How To Make the Most Difficult Part of Military Transition A Little Easier

"Family"​ photo of the Corps of Cadets taken during the 25th Reunion for the Class of 1993
Written by Jason Roncoroni on Nov 08, 2018
How To Make the Most Difficult Part of Military Transition A Little Easier

Who have you lost touch with along your journey through the military? A defining aspect of our culture is the shared adversity that forges deep relationships. Hardship strengthens those bonds. The team becomes greater than the self because of what each member is willing to give so that unit perseveres and achieves. These are the defining moments of the military experience. Soldiers become more than comrades. They become a band of brothers and sisters. They become family.

My introduction to this family occurred when my military journey began a member of the Corps of Cadets at West Point. Then I graduated. Life happened. I got married. I got divorced. I struggled when I left the military - twice. I felt as though I had drifted so far from that shared sense of belonging that I couldn't go back. What I realized this past weekend was that these bonds endure. They aren't something you 'go back' to. They just are. These connections were formed in the intimate and vulnerable moments from the military experience. They come from the laughter and tears shed through beast barracks, flight school, and all those moments you wish never happened on each deployment. They are unforgettable because they have become a part of who you are.

The bonds of military experience go beyond brother or sisterhood. They endure because they are impregnable. 

Going It Alone

Because I underestimated the value of these relationships, I neglected them. I was so busy working toward my future that I had forgotten where I came from. Like everyone else, I had my share of struggles. There were times when I stumbled. I had setbacks. Maybe I feared that I wasn't living up to my end of the bargain in this family. I was embarrassed and even felt some shame. I was afraid that people might judge me as less than worthy of belonging to the team. If I was just dealing with ordinary people, I might have suffered that rejection, but I'm not talking about people. I'm talking about family. For good and bad, better or worse, we all share in our identity as one.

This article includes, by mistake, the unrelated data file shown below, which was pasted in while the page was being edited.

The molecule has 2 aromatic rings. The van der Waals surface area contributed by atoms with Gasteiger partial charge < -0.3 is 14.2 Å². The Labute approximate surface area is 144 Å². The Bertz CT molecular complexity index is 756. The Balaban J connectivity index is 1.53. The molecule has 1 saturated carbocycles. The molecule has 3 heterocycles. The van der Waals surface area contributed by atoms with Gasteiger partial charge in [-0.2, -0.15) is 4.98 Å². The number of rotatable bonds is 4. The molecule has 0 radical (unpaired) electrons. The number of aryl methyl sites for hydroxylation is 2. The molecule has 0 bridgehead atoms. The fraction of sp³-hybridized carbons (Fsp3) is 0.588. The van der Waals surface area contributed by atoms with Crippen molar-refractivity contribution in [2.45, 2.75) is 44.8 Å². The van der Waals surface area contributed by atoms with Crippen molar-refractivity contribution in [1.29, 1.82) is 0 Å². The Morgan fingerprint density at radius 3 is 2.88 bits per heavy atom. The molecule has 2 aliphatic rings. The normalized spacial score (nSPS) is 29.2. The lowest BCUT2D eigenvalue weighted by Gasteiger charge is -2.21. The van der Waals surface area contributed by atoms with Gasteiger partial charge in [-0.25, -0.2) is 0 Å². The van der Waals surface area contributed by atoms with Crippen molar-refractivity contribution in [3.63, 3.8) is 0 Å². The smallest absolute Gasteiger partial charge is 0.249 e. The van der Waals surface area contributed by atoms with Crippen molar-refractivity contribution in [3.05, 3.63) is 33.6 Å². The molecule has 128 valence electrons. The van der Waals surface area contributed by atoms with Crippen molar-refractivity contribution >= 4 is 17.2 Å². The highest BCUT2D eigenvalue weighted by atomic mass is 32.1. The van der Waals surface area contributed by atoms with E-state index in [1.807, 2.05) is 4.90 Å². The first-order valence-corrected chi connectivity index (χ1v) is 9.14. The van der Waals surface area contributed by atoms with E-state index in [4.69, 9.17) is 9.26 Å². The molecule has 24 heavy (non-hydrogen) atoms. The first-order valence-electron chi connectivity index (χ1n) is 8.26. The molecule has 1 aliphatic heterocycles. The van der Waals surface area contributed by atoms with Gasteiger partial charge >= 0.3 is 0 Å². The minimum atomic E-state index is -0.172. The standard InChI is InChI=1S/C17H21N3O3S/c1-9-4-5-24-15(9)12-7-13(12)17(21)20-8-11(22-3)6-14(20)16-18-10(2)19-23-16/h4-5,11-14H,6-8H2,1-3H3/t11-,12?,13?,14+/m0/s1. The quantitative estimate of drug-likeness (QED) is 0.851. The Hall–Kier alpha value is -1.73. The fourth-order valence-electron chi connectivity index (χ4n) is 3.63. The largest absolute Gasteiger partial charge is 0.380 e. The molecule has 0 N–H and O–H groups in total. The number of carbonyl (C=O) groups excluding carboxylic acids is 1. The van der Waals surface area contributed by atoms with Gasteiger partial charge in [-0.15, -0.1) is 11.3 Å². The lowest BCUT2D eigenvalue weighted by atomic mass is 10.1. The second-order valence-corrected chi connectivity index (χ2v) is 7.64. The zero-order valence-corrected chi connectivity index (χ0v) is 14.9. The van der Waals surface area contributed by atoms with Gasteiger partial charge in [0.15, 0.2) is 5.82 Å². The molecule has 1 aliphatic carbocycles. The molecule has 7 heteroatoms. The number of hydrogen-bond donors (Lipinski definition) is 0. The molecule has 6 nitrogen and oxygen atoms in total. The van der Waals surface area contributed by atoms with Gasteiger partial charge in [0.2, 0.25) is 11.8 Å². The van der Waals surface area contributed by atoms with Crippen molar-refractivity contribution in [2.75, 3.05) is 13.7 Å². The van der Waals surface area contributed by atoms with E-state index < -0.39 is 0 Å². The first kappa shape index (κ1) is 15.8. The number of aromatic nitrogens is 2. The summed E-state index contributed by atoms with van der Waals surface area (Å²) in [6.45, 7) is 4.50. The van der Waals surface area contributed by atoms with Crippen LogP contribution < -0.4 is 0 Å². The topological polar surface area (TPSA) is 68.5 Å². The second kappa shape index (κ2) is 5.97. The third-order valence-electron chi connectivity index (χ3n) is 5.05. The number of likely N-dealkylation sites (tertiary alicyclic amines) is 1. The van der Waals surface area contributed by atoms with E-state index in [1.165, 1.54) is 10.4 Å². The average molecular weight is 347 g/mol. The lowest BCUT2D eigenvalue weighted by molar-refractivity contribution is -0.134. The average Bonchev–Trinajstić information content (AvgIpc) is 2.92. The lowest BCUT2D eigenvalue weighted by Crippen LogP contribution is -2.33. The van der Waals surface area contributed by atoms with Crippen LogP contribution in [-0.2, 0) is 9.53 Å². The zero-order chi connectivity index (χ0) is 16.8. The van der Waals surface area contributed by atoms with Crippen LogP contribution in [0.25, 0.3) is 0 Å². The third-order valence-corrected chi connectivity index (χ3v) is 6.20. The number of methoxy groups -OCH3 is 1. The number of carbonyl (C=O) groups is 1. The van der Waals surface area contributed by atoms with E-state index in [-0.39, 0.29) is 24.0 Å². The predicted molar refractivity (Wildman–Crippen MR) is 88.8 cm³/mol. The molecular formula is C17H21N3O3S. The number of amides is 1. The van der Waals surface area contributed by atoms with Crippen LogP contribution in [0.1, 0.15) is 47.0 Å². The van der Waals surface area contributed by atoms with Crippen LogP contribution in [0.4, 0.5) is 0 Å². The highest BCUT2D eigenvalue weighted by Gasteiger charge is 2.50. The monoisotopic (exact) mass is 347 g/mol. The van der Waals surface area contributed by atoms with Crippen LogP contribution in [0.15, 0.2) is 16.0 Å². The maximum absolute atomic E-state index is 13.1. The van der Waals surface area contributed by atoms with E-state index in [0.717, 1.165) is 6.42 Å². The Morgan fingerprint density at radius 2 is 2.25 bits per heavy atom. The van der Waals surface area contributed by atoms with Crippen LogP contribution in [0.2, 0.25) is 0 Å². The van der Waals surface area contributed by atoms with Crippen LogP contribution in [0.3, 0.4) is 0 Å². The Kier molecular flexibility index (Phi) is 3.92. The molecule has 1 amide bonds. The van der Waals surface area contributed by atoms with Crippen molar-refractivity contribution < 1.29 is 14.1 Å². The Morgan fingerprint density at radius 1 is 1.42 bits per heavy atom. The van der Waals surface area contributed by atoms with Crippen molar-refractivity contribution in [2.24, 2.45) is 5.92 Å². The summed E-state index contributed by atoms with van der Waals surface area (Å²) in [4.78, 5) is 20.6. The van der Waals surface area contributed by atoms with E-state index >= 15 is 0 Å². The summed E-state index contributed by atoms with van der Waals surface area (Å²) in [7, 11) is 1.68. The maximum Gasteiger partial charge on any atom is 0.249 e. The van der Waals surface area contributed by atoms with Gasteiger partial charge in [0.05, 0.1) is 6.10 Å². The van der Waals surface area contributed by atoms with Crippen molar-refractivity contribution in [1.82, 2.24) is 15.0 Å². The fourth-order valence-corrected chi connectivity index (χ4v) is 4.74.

I was reminded of both the strength and importance of family this past weekend. I returned to United States Military Academy for my 25th Reunion. Since my graduation, I had only briefly passed through West Point for two weddings - maybe a total of 4 hours on post between both visits. For all intensive purposes, I haven't been back for 25 years. When I drove out the gate back in 1993, I did so with open contempt for the institution. I considered that part of my life finished. I kept my eyes focused on the horizon toward future opportunities. I chose to go it alone.

I did the same during flight school and just about every assignment I had in the military. I never looked back. I don't know if it was pride, ignorance, arrogance, or a combination of all three. With each passing assignment, the size of my family grew, but I chose to face each new challenge on my own. I chose to do things the hard way. 

The Family Reunion

When presented with the prospect of returning for my reunion, I was anxious. In my head, I was making up stories of judgment because I had so pompously rejected my family. I didn't think I was better than anyone else. I feared that I wasn't good enough. My career was a success, but I still endured my fair share of setbacks and failures. Because I left and returned to the army, all of my classmates outranked me. Both times that I transitioned, I didn't do it very well. I didn't know how others would receive me. I guess I had forgotten what it means to be family.